Friday, 15 April 2016
Yesterday the Terry Pratchett Memorial Event was held at the Barbican in London. I wasn’t able to attend but did spend some of the evening thinking about how Sir Terry had affected my life. This is the result.
I don’t remember exactly how old I was when I read my first Discworld novel (thirteen seems to be a good estimate so we’ll go with that) but I can remember pretty much everything else about that momentous moment. I was in my bedroom, curled up on my bed and I can see, as clearly as if it was happening now, the cover of Equal Rites gleaming in the afternoon sun as I pulled it from my shelf. I read it in four hours - four gloriously mind-expanding hours - and then went bounding downstairs to ask if we could go to the library on Monday so I could get another one.
I became evident pretty quickly that these weren’t just books to read and move on from; re-reading was most definitely required and therefore owning them was essential. So my pocket money was repurposed for one use and one use only, my windowsill soon becoming a growing shrine to the wonder that Terry Pratchett’s wordsmithery instilled in my heart.
I wanted to be Granny Weatherwax, adored Rincewind and Luggage, and hero-worshipped Sam Vimes. I kept saving, kept buying, and I kept reading. Once I’d managed to get my hands on all the Discworld stories available at the time (Interesting Times had just come out at that point) and had read them all more times than was perhaps healthy in the space of a few months, I started trying to find out what the truth was in the many little inspirations and sly, sideways mentions of various events in the books.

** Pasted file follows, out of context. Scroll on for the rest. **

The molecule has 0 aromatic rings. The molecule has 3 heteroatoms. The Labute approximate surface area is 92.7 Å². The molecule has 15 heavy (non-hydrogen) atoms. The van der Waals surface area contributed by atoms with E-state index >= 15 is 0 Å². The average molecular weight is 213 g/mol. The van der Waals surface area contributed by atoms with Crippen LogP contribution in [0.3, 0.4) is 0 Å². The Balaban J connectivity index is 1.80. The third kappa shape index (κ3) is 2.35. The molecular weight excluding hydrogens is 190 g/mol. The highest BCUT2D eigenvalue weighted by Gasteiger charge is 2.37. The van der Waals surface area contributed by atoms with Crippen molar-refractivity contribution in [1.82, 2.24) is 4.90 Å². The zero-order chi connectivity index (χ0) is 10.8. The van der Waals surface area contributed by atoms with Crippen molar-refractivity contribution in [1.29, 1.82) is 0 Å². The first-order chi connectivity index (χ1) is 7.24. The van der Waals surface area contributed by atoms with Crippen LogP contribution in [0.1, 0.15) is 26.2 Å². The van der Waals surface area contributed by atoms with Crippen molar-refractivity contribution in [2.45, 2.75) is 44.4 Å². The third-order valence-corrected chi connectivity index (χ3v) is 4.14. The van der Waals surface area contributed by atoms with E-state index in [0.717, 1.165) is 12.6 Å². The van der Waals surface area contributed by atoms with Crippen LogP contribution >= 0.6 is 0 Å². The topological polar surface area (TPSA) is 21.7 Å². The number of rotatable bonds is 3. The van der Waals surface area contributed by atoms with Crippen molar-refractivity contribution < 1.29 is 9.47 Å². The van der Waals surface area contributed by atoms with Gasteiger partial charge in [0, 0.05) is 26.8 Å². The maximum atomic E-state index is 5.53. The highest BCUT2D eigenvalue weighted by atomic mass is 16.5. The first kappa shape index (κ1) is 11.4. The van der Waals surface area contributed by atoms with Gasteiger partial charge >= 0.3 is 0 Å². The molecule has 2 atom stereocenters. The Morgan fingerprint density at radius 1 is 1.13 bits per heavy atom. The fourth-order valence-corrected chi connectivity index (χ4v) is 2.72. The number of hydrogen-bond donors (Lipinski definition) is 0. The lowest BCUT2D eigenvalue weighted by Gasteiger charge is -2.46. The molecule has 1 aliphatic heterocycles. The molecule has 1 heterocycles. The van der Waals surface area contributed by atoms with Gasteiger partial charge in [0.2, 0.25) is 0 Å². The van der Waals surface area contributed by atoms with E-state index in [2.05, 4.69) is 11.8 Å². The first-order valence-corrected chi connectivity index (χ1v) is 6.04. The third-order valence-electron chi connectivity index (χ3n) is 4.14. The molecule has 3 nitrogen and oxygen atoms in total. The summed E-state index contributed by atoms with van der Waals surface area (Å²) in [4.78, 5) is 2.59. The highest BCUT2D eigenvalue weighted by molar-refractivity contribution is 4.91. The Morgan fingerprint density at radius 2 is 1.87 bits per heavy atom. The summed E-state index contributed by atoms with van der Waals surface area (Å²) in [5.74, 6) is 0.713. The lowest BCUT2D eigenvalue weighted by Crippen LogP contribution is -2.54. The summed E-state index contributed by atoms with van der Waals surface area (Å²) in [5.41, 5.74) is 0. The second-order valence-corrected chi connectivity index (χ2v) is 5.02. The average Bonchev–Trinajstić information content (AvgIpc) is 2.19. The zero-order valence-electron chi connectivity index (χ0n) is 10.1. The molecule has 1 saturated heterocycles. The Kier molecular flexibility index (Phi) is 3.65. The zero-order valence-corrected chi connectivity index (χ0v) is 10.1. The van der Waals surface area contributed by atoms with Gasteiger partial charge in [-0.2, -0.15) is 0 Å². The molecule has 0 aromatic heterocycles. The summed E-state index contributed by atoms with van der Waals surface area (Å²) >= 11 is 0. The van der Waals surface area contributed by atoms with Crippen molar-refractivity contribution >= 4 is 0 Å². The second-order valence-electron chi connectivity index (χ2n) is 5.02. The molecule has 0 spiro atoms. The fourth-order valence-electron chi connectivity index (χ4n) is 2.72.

My understandings of myths, folklore and legend expanded exponentially, as did my understanding of medieval Italian politics (to name but one of the many fascinating topics the Discworld touches upon). I also went looking for other things Terry had written and had Good Omens almost shoved into my hands by an extremely enthusiastic librarian (I’m sure Terry would have approved of her fervour). I’m now on my third copy of this most brilliant of novels and will be forever grateful to the librarian as it brought Neil Gaiman’s writing into my life as well.
I have gained so much from reading Terry’s work over the years and I’m still finding gifts in each and every page. I’ve discovered elements of history, invention, science, religion and ways of thinking that might otherwise have passed me by. I’ve laughed, I’ve cried, I’ve boiled with anger and experienced pretty much every other emotion human possible. The Discworld has been a place of discovery and wonder, of comfort and safety, of acceptance, understanding and hope. It’s been there when I needed to escape the world, when I wanted one thing to be a bright spot in an otherwise awful day. It’s also been there when I wanted to make a good day even better. I cannot innumerate all that Terry and his works have taught me over the years but the most important thing - thanks to Granny Weatherwax and Sam Vimes - was that I learnt what sort of person I wanted to be.
I owe a huge debt to Pterry and I will never be able to repay that. But I can do this. I can #speakhisname and, along with all his other fans, ensure that his work and his legacy is not forgotten.
GNU Terry Pratchett – until next year!